We must prevent this bill from gaining traction! Protect your access to supplements by contacting your senators today and asking them NOT to co-sponsor the Dietary Supplement Safety Act but rather to oppose it. – More here.
by Brandon Turbeville
McCain’s Dietary Supplement Bill[…]
A bill recently introduced to the U.S. Senate, the Dietary Supplement Safety Act of 2010 (S. 3002), by Senators John McCain and Byron Dorgan is possibly the most direct assault on natural health freedom we have seen for some time. If passed into law, this bill would require all dietary supplement manufacturers, distributors, and holders all the way down to the retail store level to be comprehensively registered. It would also allow for the arbitrary banning of nutritional supplements by the FDA and the introduction of deceitful reporting of adverse events related to them.
The legislation effectively gives the FDA carte blanche to do whatever it wishes in regards to natural supplements.
The cover for this legislation is that it is designed to prevent both intentional and unintentional steroid adulteration of dietary supplements. The trigger, according to McCain, was six NFL players who were accused of doping with supplements tainted with steroids. Even with this being the case, however, the FDA already has the authority to regulate synthetic anabolic steroids via the Anabolic Control Act of 2004 which permits them to do just that. Nevertheless, under the guise of the behavior of six NFL players, an entire market that has been proven not only very safe but very healthy will be essentially regulated out of business. (NHF)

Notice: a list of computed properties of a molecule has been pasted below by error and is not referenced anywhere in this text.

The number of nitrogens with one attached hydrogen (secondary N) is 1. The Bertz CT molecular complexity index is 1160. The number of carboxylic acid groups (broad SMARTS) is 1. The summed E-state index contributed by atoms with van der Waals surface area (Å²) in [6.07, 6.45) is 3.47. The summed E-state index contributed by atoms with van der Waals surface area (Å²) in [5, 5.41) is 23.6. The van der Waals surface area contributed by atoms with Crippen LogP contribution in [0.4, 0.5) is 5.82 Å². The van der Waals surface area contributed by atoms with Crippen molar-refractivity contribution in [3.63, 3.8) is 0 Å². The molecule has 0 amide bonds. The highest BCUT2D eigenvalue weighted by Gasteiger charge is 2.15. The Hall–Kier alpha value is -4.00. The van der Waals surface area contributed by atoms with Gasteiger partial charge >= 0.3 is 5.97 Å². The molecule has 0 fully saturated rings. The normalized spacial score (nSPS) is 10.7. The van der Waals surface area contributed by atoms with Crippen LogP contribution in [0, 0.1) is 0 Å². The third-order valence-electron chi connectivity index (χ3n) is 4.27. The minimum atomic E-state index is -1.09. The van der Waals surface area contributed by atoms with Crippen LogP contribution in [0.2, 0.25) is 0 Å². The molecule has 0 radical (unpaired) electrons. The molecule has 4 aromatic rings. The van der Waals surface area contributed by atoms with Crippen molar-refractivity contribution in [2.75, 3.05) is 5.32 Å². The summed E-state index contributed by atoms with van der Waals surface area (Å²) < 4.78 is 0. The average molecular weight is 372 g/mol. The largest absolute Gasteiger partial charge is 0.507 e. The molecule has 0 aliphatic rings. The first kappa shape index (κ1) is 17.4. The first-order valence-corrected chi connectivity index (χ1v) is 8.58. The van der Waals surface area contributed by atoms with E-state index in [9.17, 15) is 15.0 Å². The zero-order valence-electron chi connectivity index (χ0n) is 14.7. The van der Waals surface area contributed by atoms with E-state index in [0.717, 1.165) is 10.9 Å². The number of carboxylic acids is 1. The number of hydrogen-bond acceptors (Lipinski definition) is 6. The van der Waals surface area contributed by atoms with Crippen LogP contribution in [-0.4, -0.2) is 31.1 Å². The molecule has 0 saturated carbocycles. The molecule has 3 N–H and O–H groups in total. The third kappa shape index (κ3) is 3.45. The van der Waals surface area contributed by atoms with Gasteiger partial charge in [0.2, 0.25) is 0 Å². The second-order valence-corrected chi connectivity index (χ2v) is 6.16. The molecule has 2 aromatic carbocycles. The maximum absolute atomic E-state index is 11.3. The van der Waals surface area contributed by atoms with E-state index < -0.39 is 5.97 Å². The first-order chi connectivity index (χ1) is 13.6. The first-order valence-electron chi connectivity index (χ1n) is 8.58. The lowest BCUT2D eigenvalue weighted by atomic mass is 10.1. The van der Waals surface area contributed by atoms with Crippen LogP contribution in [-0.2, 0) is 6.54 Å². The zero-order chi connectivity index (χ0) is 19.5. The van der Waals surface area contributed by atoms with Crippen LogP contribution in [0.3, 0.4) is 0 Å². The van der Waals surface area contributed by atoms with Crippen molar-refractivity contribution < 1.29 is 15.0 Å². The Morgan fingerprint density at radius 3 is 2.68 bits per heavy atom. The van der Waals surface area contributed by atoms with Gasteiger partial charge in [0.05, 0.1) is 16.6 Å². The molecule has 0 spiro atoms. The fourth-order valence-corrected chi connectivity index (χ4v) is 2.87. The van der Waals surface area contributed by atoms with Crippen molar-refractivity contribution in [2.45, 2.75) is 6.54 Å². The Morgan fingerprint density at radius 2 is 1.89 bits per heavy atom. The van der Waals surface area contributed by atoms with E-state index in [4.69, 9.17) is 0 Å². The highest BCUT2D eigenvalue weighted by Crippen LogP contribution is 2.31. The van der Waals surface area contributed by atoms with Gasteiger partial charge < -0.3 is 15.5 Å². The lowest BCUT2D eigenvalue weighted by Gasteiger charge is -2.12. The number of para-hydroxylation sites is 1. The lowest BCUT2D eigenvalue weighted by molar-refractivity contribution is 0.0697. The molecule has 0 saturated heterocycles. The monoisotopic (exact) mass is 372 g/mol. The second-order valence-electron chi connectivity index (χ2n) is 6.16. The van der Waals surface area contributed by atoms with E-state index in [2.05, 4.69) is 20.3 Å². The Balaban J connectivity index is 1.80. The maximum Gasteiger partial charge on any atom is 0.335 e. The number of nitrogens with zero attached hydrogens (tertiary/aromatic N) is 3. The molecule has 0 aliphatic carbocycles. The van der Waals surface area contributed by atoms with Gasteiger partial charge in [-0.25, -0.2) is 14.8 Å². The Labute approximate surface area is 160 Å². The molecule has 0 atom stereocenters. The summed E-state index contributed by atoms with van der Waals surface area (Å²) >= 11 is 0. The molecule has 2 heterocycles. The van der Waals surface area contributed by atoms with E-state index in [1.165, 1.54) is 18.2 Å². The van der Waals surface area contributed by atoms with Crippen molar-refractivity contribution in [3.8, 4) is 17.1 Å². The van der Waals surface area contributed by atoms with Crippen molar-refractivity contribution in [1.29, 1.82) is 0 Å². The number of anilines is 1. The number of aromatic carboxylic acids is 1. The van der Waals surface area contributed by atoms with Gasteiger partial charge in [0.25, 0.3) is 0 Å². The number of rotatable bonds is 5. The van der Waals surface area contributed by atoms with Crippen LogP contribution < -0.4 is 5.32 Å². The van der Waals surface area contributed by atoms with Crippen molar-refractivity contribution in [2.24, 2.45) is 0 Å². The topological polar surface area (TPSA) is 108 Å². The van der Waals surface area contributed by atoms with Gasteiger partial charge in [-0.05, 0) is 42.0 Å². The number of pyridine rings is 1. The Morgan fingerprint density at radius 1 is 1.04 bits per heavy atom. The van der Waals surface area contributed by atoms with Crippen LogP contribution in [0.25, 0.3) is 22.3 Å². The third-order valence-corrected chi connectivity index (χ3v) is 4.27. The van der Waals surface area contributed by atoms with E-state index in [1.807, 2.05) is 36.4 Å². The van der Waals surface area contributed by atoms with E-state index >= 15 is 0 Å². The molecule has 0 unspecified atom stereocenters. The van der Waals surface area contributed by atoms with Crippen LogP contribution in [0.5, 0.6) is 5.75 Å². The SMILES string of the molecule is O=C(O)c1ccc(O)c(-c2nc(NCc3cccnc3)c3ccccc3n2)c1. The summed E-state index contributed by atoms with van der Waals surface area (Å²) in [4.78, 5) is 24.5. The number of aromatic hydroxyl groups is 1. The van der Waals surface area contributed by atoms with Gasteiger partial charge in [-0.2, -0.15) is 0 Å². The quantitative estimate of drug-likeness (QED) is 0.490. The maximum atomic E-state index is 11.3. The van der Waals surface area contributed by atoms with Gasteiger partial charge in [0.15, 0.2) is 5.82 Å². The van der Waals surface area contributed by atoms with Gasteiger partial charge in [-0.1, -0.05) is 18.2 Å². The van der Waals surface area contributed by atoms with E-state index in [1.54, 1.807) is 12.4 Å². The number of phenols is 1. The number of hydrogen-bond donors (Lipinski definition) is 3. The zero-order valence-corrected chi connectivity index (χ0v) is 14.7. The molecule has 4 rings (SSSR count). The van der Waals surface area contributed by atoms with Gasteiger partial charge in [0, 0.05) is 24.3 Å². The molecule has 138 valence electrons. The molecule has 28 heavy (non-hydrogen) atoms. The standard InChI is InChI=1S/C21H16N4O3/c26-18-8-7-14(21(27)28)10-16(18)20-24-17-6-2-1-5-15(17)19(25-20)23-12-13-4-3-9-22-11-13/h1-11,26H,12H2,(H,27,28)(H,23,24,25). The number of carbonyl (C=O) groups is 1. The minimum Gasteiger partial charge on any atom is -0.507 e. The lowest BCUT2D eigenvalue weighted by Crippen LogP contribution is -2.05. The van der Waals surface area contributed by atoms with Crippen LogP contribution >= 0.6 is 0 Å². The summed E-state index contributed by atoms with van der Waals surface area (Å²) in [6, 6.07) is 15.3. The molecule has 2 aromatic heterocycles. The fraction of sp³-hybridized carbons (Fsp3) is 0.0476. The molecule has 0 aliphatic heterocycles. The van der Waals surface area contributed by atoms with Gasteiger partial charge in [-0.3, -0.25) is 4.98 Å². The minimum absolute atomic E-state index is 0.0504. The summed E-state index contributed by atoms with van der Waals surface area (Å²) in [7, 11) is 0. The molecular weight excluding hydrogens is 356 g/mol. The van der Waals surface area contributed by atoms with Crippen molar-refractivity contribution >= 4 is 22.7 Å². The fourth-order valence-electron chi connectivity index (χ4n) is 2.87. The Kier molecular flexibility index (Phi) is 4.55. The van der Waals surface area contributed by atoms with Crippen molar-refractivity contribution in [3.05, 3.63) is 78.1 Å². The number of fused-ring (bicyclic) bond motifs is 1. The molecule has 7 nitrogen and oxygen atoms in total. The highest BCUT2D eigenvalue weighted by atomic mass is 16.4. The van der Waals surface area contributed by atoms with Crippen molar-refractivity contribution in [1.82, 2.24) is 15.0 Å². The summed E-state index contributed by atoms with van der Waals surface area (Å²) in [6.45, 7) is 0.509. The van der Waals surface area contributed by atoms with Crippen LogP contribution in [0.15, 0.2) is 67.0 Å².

The Dietary Supplement Safety Act of 2010 would require registration of any “business or operation engaged in manufacturing, packaging, holding, distributing, labeling, or licensing a dietary supplement for consumption in the United States,” definitions which could possibly include even retail stores that sell herbal and nutritional products. (DSSA p.2) Currently, under the Dietary Supplements and Non-Prescription Consumer Protection Act, small retailers are not required to register. This, however, will change with the passage of McCain-Dorgan’s bill. (NHF)